Who uses assistive technology in exams?
Some students have an accommodation to use specific software to lower barriers to reading, writing and navigating print.
What assistive technology software is available at CAL for students writing exams?
- Kurzweil 3000: Reads digital or scanned exams aloud in a synthetic speech voice. It has tools to identify potential errors in spelling, grammar, confusable words and homophones.
- JAWS, NVDA or VoiceOver: A student who does not have functional vision can use a keyboard to navigate entire Windows and Mac computing experience with accompanying synthetic speech feedback to read digital exams and answer exam questions using a word processor or the web browser interface in D2L or other online collaboration software.
- Screen readers for non-sighted users are technical to operate and require much longer timeframes for completion of D2L and other online exams due to the amount of navigation by keyboard and listening required (typically, more than double time). Certain functions (for example, buttons) within D2L, Collaborate, Zoom, etc. can be tricky for non-sighted users to navigate to quickly. Extra time must be given to find and activate the controls they need.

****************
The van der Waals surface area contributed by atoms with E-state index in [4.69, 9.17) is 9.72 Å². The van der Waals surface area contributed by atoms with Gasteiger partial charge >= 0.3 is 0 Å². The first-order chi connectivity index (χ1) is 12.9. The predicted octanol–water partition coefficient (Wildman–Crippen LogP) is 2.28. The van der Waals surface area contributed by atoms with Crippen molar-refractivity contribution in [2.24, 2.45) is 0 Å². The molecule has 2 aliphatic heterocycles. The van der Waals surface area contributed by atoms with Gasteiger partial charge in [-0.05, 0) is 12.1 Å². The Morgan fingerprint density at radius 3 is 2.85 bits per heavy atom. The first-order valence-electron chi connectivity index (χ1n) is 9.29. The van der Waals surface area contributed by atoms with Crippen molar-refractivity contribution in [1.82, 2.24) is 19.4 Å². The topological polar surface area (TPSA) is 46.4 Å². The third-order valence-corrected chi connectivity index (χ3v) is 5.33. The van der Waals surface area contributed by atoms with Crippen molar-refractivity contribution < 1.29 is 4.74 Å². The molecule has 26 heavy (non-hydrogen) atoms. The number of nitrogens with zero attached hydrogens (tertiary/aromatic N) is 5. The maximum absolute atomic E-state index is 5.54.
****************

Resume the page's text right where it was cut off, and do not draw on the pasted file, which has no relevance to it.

- ZoomText: Zooms size of digital exam up to 32x and also reads aloud in a synthetic speech voice.
- Voice recognition (Dragon Naturally Speaking): Student dictates exam answers by voice and that dictation is recognized by the software as typed words into a word processor or into the D2L exam browser environment.
*CAL exam computers are monitored throughout exams by invigilation staff through ABTutor and in person to ensure students are not accessing unauthorized resources through the network or online to ensure exam integrity.
Instructors can find more information about these assistive technologies on a forthcoming CAL resource. Until that resource is developed, please refer to the UVic guide to popular assistive technology products for post secondary.